The Isuzu D-Max is one of the most versatile pick-ups currently on the one-tonne market. With a range that utilises the same 1.9-litre diesel unit and, on the whole, the same chassis, too. But nonetheless, the D-Max is such a solid base that it performs well in a variety of guises for a breadth of situations and purposes.
Newest of its guises is this, the V-Cross. It’s a high-spec, leather-dressed variant that adds a level of luxury not often seen in a D-Max. On top of the standard D-Max Utah double-cab, the V-Cross gains a few extra features. Model-specific 18-inch 12-spoke alloys accompany the custom front skirt in making the V-Cross stand out from the crowd. The other two bonus features are a front camera, to help with parking, and then a wireless mobile charging pad in the upper glove-box. So, what did we do with this posh new D-Max? We took it to an off-road site, of course.
Inside the V-Cross there are several ex-cows. Leather upholstery extends across much of the interior and covers all of the seats, the padded armrest, door cards, dashboard inserts and the steering wheel, too.
As cited in our previous issue, we love that the D-Max doesn’t attempt to hide the work-ready genes it possesses, and despite the added features and leather on the V-Cross the interior still prioritises function over form.
The top shelf of the split glovebox plays host to a rubberised wireless phone charger, so charging compatible devices is simple and efficient. It’s a grippy little pad, so when you close the lid of the glovebox your mobile doesn’t slide from end to end but remains in one place and in one piece.
Between the two front seats the flip-lid armrest reveals a useful dose of cubby storage as well as a spot to, erm, rest your arm… The one in the centre of the rear also offers elbow relief and there is more storage beneath the seats.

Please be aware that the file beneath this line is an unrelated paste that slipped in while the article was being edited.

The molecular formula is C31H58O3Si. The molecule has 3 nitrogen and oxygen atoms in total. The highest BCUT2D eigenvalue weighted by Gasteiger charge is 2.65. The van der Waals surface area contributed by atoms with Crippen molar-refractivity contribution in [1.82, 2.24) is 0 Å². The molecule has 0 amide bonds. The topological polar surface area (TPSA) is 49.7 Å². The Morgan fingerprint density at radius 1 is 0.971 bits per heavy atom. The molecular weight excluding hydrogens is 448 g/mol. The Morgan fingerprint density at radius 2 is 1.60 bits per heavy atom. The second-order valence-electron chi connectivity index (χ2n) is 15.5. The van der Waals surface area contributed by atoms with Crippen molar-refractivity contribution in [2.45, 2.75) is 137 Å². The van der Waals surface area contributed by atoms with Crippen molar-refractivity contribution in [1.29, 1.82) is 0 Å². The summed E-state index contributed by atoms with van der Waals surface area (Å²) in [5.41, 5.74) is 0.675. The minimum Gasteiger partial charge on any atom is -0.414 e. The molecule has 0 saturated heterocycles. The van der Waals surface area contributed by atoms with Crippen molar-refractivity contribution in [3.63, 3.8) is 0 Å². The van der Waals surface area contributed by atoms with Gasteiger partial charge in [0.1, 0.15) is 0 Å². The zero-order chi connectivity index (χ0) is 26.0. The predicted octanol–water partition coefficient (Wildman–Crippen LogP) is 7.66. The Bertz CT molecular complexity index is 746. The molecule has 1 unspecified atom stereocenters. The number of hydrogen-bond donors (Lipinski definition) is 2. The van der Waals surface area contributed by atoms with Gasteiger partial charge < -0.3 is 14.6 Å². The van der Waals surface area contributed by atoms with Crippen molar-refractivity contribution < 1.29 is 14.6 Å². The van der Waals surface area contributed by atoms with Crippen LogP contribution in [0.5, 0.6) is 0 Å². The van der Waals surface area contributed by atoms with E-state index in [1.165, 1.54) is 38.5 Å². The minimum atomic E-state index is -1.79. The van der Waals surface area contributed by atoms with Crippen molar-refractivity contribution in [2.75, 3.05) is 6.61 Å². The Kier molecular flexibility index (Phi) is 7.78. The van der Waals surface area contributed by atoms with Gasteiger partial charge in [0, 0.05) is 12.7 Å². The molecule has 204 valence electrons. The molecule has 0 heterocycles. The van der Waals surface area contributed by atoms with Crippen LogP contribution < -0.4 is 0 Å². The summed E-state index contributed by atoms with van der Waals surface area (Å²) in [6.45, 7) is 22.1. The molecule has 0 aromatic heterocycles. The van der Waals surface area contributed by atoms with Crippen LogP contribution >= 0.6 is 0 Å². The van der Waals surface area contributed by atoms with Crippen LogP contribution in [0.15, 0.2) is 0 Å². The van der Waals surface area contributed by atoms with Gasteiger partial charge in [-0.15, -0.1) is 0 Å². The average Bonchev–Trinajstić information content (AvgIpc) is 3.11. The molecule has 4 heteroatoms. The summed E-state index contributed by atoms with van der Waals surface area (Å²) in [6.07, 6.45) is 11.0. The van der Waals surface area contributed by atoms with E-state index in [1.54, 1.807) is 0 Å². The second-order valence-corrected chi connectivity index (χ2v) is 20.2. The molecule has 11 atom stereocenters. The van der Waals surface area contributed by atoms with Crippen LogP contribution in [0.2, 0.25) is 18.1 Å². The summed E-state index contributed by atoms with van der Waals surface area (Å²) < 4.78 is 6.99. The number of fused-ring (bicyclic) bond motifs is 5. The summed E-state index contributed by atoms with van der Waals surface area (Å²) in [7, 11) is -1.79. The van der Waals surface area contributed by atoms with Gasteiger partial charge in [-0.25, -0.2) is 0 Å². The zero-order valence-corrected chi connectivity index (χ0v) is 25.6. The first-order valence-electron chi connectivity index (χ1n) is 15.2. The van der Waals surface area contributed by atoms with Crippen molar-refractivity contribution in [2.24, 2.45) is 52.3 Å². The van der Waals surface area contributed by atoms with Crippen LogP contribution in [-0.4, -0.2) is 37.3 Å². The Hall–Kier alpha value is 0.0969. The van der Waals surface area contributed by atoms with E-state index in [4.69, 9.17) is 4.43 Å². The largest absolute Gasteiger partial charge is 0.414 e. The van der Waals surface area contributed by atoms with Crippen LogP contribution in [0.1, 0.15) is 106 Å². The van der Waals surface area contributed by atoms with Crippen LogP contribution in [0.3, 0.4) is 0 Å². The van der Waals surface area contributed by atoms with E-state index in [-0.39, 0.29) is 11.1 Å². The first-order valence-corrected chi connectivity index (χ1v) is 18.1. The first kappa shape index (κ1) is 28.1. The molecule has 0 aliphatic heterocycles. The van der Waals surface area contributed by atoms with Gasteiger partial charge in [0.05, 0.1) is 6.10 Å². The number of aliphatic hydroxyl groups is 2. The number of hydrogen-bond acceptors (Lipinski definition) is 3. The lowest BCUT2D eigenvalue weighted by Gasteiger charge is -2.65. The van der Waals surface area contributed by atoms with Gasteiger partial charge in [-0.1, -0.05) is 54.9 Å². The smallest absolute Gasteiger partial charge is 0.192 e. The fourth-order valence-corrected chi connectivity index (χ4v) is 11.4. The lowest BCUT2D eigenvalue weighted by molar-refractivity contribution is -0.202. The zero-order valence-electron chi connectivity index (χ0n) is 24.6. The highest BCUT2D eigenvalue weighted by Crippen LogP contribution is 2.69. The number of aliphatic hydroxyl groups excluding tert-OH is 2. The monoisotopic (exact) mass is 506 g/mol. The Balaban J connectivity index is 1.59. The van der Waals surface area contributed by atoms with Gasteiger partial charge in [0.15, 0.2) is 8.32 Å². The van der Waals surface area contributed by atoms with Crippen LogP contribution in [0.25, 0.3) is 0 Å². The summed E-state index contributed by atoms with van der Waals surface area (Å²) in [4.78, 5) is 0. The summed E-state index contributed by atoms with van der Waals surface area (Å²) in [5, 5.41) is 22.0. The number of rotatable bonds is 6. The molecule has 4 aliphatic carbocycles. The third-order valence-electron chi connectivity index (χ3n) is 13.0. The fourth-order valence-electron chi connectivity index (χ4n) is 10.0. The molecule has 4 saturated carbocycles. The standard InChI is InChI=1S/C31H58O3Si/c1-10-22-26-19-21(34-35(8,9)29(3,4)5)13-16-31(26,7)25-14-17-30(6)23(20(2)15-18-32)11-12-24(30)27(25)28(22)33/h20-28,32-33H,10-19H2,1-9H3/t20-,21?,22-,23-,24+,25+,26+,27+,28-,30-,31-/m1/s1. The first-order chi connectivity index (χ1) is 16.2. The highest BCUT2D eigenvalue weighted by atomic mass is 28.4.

Electrically adjusted, the seats in the D-Max are plush and comfortable and in the winter you’ll be particularly glad that they’re heated, too. We covered several hundred miles in a day, and found the seats to be nothing but comfortable for the entirety. When we went off-road, we found the sets could’ve been a little more supportive and held both driver and passenger in place a tad more, however the plush cushioning ensured that the D-Max was never anything other than accommodating. Those in the back aren’t afforded much leg room, however, you will be able to get settled on all but the longest journeys.
The aspect of the D-Max’s cabin that we felt let it down was the infotainment system. It’s a Pioneer system that doesn’t live up to the same standards as the rest of the cabin. It’s equipped with Apple CarPlay and Android Auto, but navigating it feels illogical and frustrating. It does receive DAB signals and the 7-inch screen is well positioned to use on the move, but that doesn’t make up for the system being clunky.
The D-Max isn’t made to be a plaything – it’s a work truck. And from the first moment driving it on the road that much is clear.
First gear is short and at low speeds the steering is slow and somewhat weighty so it keeps you busy. You’re helped here, however, by parking cameras both front and rear and sensors at the back, plus visibility is fair so the D-Max is actually an easy truck to navigate in tighter situations. The hill-start assist adds just a little more polish, too.
Out on the road, the D-Max isn’t so clearly an agricultural beast. Yes, it’s noisy when getting up to speed and it isn’t particularly spritely, but once the engine settles down it doesn’t overly intrude the cabin. Wind noise isn’t intrusive, either, so with the cruise control set just so the D-Max is a comfortable mile-muncher, all told.